So if you are feeling overwhelmed, start getting honest about how well you are looking after yourself.

What is one small change you can make today?

For me it always starts with decreasing screen time, increasing my water intake to around 2-3 litres per day, eating more vegetables, increasing my movement, getting out in nature, seeing friends, and doing things that light me up.

I also supplement my diet with good quality vitamins and adaptogens (healing herbs that help to relieve stress and anxiety).

5. Eliminate Distractions

Multi-tasking is a myth.

When you are doing lots of things all at once you are simply switching your attention quickly between each thing.

This is a sure-fire way to drain your battery, much like having all the apps open on your phone whilst scrolling social media, chatting to your friends on WhatsApp, and doing your shopping online all at the same time will suck the life out of your phone!

When you are feeling overwhelmed you need to put yourself into energy-saving mode.

Challenge yourself to focus on one thing at a time and set yourself up for success by removing distractions.

Put your phone in another room.

Turn off notifications.

Shut down your emails.

Set a timer and allow yourself to work uninterrupted on just one thing.

You’ll be amazed by how much more you get done.

6. Say No & Set Boundaries

In my experience, many of us don’t have a time management problem, we have a problem saying no and setting boundaries for ourselves and with others.

We continually veer out of our own lane and take on work and responsibilities that don’t belong to us.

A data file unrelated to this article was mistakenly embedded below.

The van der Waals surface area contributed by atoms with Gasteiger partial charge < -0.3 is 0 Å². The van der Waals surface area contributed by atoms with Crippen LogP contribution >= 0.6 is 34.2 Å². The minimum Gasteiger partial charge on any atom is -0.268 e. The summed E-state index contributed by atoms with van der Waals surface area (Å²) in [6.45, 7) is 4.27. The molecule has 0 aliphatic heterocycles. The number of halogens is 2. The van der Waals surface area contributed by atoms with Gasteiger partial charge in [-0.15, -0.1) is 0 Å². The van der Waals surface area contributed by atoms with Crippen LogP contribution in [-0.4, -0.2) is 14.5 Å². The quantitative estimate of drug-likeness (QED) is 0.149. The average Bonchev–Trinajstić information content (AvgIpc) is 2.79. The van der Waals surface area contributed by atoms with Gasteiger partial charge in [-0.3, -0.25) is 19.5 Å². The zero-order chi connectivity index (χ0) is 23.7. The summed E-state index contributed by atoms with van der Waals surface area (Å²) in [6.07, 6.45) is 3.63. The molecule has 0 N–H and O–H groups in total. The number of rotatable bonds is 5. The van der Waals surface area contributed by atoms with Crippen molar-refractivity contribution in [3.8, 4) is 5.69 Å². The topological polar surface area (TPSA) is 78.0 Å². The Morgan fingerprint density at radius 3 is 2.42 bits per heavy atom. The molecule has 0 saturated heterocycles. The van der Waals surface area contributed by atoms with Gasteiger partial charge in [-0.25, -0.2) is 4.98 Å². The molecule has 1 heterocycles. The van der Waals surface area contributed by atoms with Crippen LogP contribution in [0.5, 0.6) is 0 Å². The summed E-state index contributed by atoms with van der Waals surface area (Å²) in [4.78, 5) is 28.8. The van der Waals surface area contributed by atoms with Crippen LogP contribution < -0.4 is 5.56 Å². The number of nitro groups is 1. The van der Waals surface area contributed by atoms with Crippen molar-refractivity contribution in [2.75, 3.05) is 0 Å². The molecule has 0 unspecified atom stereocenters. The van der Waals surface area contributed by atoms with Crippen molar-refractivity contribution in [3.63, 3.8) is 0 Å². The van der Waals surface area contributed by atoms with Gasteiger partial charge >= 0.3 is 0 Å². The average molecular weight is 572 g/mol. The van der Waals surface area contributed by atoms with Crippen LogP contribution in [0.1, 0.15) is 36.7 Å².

The more we try to be pleasing and helpful, the more work and responsibility we are given and we become to go-to person for everyone whenever they have a problem!

Building the courage to displease and disappoint might be difficult at first; however, it is the key to liberating us from overwhelm and creating the peace and contentment we desire.

In Conclusion

It is normal to feel overwhelmed from time to time. It’s your body’s way of warning you that your energy levels are low and you need to stop and recharge.

Our modern society is feeding a culture of overwhelm, an expectation for people to always be ‘on’ and glorifying busyness, overworking, and overgiving.

However, we have a choice whether to conform and get swept away like the flotsam and jetsam from a shipwreck or to take our power back and choose ourselves.

This poem by Iain Thomas sums it up perfectly –

“And every day, the world will drag you by the hand, yelling, “This is important! And this is important! And this is important! You need to worry about this! And this! And this!” And each day, it’s up to you to yank your hand back, put it on your heart and say, “No. This is what’s important.” – Iain Thomas

If you’d like some help with stepping out of overwhelm and choosing what’s important you can download my FREE guide ‘How To Say No & Be Ok With It’ (no email address required).